Ok, ok, I couldn’t resist – I’m going to do a New Year-related post.
I’m still not sure, however, if I want to do a reflective 2013 post. It sort of feels like too much happened in 2013 but not anything drastically life-changing. Well, there were events of significance and memorable moments but no one particular thing that stands out (or I might have already written about them somewhere)
Anyway, I actually wanted to write about new year resolutions because I know many people don’t make any new year resolutions because (1) they know they won’t keep them, (2) they think resolutions shouldn’t be limited to New Years, and/or (3) they’re happy with how their life is already. I, personally, can relate to these, but presently I am of the opinion that new year resolutions are a good thing (at least in principle).
A friend recently shared (via Facebook) an article about achieving goals. I found it quite interesting. It was written by a guy called James Clear and was about how it’s better to focus on systems/processes rather than actual goals. I reckon new year resolutions made with this in mind would be easier to keep, and so, reason #1 wouldn’t be a problem.
I do agree with reason #2, but I do, of course, have a counter-argument. If you think about it, how often, during the course of a year, do you really stop and reflect on your life and think about what you can do to improve it? And I don’t mean the occasional (or regular…?) case of over-indulging that prompts a bit of guilt exercise, fasting, detoxing or other similar activities.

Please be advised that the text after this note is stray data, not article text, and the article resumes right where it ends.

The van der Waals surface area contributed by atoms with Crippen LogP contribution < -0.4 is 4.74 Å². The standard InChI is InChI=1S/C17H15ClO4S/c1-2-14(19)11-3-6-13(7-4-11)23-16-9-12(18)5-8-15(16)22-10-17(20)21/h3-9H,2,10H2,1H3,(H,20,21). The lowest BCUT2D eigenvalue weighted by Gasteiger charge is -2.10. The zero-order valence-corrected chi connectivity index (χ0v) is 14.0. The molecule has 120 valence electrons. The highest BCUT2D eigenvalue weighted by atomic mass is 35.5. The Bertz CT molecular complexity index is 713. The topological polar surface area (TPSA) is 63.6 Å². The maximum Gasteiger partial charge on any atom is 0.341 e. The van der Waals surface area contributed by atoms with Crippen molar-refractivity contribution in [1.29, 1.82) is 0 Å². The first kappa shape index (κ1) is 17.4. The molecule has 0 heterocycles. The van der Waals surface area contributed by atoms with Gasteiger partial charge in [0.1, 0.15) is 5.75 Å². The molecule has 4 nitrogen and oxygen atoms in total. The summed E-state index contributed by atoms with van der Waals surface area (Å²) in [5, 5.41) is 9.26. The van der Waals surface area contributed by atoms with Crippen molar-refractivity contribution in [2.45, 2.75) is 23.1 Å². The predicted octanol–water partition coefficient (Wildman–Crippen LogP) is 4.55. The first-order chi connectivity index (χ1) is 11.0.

Well, I, for one, don’t think that I do this seriously or often enough. Although blogging is a pretty good avenue for reflection… Ok, forget the counter-argument. If you’re going to stick with reason #2 for not making a new year resolution, then at least have a blog or something.
Seriously though, I reckon the lead up to New Year is a good prompt for people to take a moment to reflect and grow, especially since everyone else will inevitably be talking about resolutions.
As for reason #3, if you’re truly happy with your life being exactly how it is, then that’s great. But the only thing better than being happy is sharing happiness, and surely the capacity for sharing happiness is limitless, so #3 is still a poor excuse.
And now, the big question: what are my resolutions? My primary resolution is to drink more water. I actually started this a few weeks ago but I suppose it’s official or something now. Basically, whenever I go to drink some water, I drink a bit more than I usually would. It might seem overly simple, but I know I don’t usually drink a lot of water (and, no, I don’t tend to drink any other beverages, except milk with breakfast). Plus, I’m hoping that this resolution will have flow-on benefits.